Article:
How To Decorate with Porcelain

by Alice White Walker
a kitchen with blue and white crockery

From kitchen table breakfasts to extravagant soirées, porcelain is a key part of every home. Whether a humble sandwich or an afternoon cup of tea… our everyday rituals can be elevated by a beautiful porcelain plate or teapot.

Yet collections of porcelain, gifted for special occasions like weddings and anniversaries, often spend much of their lives stowed away in cupboards — only coming out to shine at family events or during the holiday season.

But why not let your beloved porcelain take center stage in daily life? China and porcelain of all shapes, sizes, colors and motifs look wonderful when displayed together in a cabinet and there are lots of options for decorating with porcelain. Decoration that’s not just beautiful, but practical, too.

Here, we show you some examples of how porcelain dinnerware can be just as effective off the table as it is on it.

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Have a color scheme

If your china collection is expansive, firstly — lucky you! — and secondly, why not divide it into colors and create mini themes around the house?

Case in point, Maison au Gers (one of the feature interiors in our latest Sept/Oct 21 issue). The couple were huge fans of ceramics and used their enormous collections to great effect throughout their home.

Classic white and blue pieces get a fresh update when grouped together in all different forms, shapes and sizes. Here, this cupboard interior has also been harmoniously painted a dusty blue.

Maison au Gers © living4media / Peter Kooijman, featured in MFCH Sept/Oct 2021

There’s a definite foodie theme in this green and yellow-hued porcelain collection. From jugs and pots to statues, here, practical pieces have been seamlessly mixed with more decorative items.

Maison au Gers © living4media / Peter Kooijman

In this case, neutrals are anything but mundane. Putty, taupe, gray, cream, lavender… this mix of colors, which roughly share the same palette, in different forms like antique sauce boats and soup bowls, is undeniably stylish.

Maison au Gers © living4media / Peter Kooijman

And the mesmerizing openwork baskets and fruit bowls? We are big fans of the work of Bourg-Joly Malicorne — a French artisanal brand that has specialized in this savoir-faire since 1747! You can shop it’s beautifully painted porcelain eggs on our MFCH Boutique!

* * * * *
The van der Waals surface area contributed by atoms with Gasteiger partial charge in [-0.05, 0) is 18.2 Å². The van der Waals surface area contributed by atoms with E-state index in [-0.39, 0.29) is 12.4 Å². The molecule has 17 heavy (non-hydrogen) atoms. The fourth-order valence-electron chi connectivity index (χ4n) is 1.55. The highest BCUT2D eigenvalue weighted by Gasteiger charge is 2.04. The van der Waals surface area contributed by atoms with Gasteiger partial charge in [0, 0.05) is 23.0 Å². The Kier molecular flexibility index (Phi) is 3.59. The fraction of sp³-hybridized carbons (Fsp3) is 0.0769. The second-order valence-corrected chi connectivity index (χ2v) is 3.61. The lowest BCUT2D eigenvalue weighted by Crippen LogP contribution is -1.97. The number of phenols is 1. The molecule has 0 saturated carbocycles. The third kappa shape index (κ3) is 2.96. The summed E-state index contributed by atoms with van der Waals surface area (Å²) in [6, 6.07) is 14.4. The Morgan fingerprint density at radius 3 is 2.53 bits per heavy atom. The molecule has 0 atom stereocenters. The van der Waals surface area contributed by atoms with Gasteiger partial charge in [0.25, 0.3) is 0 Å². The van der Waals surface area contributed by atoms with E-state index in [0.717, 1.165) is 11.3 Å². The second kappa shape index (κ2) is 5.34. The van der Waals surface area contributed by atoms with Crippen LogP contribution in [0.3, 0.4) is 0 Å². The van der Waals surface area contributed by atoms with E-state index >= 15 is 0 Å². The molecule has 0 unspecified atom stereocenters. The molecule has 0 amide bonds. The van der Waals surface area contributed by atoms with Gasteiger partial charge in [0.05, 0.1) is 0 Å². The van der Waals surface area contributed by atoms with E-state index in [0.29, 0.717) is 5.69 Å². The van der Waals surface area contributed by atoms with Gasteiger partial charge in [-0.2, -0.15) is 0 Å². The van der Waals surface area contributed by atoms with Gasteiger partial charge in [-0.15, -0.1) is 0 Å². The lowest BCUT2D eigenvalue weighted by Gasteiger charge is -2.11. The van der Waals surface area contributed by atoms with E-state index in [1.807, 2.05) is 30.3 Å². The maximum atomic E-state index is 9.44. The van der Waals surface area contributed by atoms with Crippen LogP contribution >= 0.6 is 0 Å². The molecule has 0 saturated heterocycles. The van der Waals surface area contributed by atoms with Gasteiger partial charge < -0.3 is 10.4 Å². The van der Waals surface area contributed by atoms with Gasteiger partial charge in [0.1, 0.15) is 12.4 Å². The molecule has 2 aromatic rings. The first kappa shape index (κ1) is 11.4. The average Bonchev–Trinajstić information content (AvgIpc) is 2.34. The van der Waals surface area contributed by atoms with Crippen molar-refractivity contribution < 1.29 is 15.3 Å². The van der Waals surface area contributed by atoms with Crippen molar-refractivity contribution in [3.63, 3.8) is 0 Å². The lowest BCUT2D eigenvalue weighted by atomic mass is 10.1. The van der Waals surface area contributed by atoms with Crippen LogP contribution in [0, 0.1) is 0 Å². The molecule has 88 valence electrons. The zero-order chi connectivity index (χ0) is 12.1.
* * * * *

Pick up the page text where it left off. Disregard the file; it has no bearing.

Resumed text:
Bourg-Joly Malicorne © Franck Schmitt, featured in MFCH Mar/Apr 2020

Use it to fill a(n awkward) space

It’s no secret that old country homes often have awkwardly shaped rooms and cubbie holes in unexpected places. In this kitchen, a razor-thin cupboard has had its doors removed and its back and shelves painted to become a rather chic showcase.

Hooks have been added to hang cups and stands integrated to present larger platters. A great combination of display and storage!

Maison au Gers © living4media / Peter Kooijman

At the home of interior designer Aurélien Deleuze, the features of this alcove are enhanced by a wonderfully symmetrical set of cream porcelain. Built up around the interior “steps,” this collection is as artistic as it is functional.

Aurélien Deleuze © Gilles Trillard

Think outside the kitchen

Porcelain doesn’t need to be confined to traditionally domestic areas, like the kitchen or dining room. At Maison au Gers, a set of jugs in various sizes create a charming atmosphere in its Spanish salon.

Not to mention, the colors work wonders against this cherry red paint.

Maison au Gers © living4media / Peter Kooijman

Enhancing bare walls

A key interior design rule? Contrast and complement.

The detail, color and delicate nature of porcelain make for superb contrast to a backdrop of exposed brick, renovated walls or wooden panelling.

Alexandra Equevilly ©Yann Deret, featured in MFCH Sept/Oct 20
Alexandra Equevilly ©Yann Deret, featured in MFCH Sept/Oct 2020

Cupboard fever

Short on space in the kitchen? Make a statement out of storage in a neighboring room. Whether you have an integrated or stand-alone armoire, concentrating your porcelain into one unit is both efficient and pretty – everything you need to dress a table is on hand, and it makes an eye-catching feature around the dining table.

Maison du Charrier © Anne Soulier, featured in MFCH July/Aug 2020
Paula Parkinson © GIlles Trillard, featured in MFCH Jan/Feb 2021

Wall art

Or contrastingly, free your collection from cabinets and cupboards and decorate in the very literal sense of the term! We love how Julie of The French Manoir has styled an elegant dining room look with these matching dinner plates.

a view into a dining room with 6 chairs
The French Manoir © GiHae Kim, featured in MFCH Mar/Apr 2020

Love porcelain? Start your own collection today

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